The centerpiece of the Southwest Washington Redevelopment Area was to be the 10th Street Mall / L'Enfant Plaza, a two-block thoroughfare extending from Independence Avenue south. As its name and symbols suggest, the complex's planners aspired to the standards and architectural excellence set by the city's first planner. Bridging the railroad tracks and the Southwest Expressway, this complex was to become a commercial and cultural hub of the city, as well as the entrance to the new Southwest. Office buildings, a hotel, a shopping center, restaurants, and a cultural center were to be located along the 10th Street spine and on the eastern cross axis. The cultural center ultimately was located instead in Foggy Bottom as the John F. Kennedy Center for the Performing Arts. The shopping arcade adjacent to the plaza serves nearby office workers and bustles on weekdays but is otherwise moribund. The hotel atop the shopping center is isolated from other downtown hostelries.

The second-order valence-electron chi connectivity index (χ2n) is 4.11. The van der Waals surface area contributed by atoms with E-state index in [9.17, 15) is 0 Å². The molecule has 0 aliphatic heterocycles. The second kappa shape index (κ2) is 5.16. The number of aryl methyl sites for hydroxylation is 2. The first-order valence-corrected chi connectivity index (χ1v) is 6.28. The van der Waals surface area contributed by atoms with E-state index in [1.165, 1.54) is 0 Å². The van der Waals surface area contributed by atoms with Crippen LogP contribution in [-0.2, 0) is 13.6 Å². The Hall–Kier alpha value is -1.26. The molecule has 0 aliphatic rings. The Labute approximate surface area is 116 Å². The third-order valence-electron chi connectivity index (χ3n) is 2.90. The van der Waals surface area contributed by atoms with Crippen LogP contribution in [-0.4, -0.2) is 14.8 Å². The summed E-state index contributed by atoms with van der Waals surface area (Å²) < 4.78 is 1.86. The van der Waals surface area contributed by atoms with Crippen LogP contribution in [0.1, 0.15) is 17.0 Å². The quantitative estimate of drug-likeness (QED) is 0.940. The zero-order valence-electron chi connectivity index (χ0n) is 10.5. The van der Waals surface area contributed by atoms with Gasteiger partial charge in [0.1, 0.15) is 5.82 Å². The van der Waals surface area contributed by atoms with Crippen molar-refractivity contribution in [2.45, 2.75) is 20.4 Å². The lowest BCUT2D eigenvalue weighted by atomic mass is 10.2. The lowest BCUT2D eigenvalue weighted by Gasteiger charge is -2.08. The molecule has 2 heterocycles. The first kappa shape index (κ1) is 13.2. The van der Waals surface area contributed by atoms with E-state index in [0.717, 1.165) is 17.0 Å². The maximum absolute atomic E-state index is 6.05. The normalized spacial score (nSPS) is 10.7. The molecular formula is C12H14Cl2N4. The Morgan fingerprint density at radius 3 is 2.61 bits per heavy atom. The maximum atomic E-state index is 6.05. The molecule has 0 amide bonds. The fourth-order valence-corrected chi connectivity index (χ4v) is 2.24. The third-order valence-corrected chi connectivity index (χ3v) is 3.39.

William Zeckendorf of Webb and Knapp and his staff architect I. M. Pei developed the master plan for the site. While the main axis of 10th Street can be viewed as the link between the new Southwest and the rest of the city, L'Enfant Plaza is the heart of the complex, the vital organ pumping activity into the area. L'Enfant Plaza consists of twin office towers, executed by Araldo A. Cassutta, on either side of the plaza, from which stairs descend to the underground parking arcade. Architect Vlastimil Koubek of Washington undertook the design of the hotel, which encloses the east side of the complex. The plaza itself merges into the 10th Street Mall, a band of pink concrete and red granite. The Mall terminates in the south at Banneker Circle, named in honor of Benjamin Banneker, the black mathematician who assisted with the first survey of the District of Columbia. Landscape architect Dan Kiley designed this oval area that serves both as an overlook and the centerpiece of the thoroughfares connecting the mall with the street system to the south.